any animal or plant genus to be named
 after India.
Jai Hind
Hyderabad, Aug 2: India has entered the bacterial domain with a new genus of bacteria, discovered recently, named after the country.
Though some plant and animal species are named after India, it is the first time that a whole genus is named after it. The Indibacter genus discovered by a team of CCMB researchers in Lonar lake of Buldhana district of Maharashtra could be useful in biotech industry for starch hydrolyses or breaking down of starch into sugars.
"We have named the bacteria in honour of our country, India," the CCMB team said. CCMB, ISRO and other research organisations in the country have earlier discovered a number of new bacteria, but they are named either after ancient Indian personalities like Aryabhata or after the unique properties the organism exhibits or the place of their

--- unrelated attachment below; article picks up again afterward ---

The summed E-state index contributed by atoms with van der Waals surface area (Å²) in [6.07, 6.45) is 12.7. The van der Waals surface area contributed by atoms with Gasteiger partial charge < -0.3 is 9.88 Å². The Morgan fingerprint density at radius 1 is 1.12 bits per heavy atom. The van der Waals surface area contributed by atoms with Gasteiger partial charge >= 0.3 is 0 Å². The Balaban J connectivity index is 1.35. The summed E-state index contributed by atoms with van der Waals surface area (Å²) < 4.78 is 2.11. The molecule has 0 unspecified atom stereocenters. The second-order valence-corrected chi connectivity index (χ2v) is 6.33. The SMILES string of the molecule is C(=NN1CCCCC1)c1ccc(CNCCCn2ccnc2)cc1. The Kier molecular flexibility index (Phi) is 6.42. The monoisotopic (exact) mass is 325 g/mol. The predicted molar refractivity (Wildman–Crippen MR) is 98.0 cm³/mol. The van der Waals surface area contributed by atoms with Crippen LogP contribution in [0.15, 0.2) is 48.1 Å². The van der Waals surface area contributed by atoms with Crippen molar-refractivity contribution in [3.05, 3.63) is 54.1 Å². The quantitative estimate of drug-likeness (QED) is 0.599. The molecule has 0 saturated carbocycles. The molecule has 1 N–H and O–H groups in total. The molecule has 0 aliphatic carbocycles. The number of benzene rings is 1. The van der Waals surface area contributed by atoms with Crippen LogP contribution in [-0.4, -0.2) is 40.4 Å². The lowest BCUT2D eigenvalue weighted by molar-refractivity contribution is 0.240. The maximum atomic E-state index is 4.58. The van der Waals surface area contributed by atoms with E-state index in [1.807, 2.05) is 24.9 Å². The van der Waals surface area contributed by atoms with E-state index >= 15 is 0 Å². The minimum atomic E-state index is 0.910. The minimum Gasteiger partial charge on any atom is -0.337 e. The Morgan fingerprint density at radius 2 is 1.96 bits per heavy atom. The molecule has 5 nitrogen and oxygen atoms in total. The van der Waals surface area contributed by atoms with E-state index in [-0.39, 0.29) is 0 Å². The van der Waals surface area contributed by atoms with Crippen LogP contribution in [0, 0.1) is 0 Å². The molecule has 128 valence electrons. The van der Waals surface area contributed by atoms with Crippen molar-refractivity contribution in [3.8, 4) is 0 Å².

The discovery of Indibacter will throw new insight into the complex system of breaking down of sugars. It could also be useful in the fast emerging biotechnology sector in the country.
Indibacter is a gram-stain-negative, rod-shaped, non-motile bacterium. The CCMB team isolated it from a water sample collected at a depth of 3.5 m from the Lonar, a soda lake. "The cell suspension was reddish-orange due to the presence of carotenoids. It tolerates 8 per cent salinity and high alkalinity up to 12 per cent," the CCMB team led by Dr S Shivaji pointed out.
Lonar lake is noted for its high alkalinity thanks to the presence of sodium carbonate in water. As many as 55 species of bacteria from 41 genera have been discovered so far. Indibacter is the latest addition to this group of bacteria that loves alkalinity.
Earlier, 16 genera of bacteria were discovered from the Lonar lake. The new bacteria named after India was able to reduce nitrate to nitrite and hydrolyse aesculin and starch.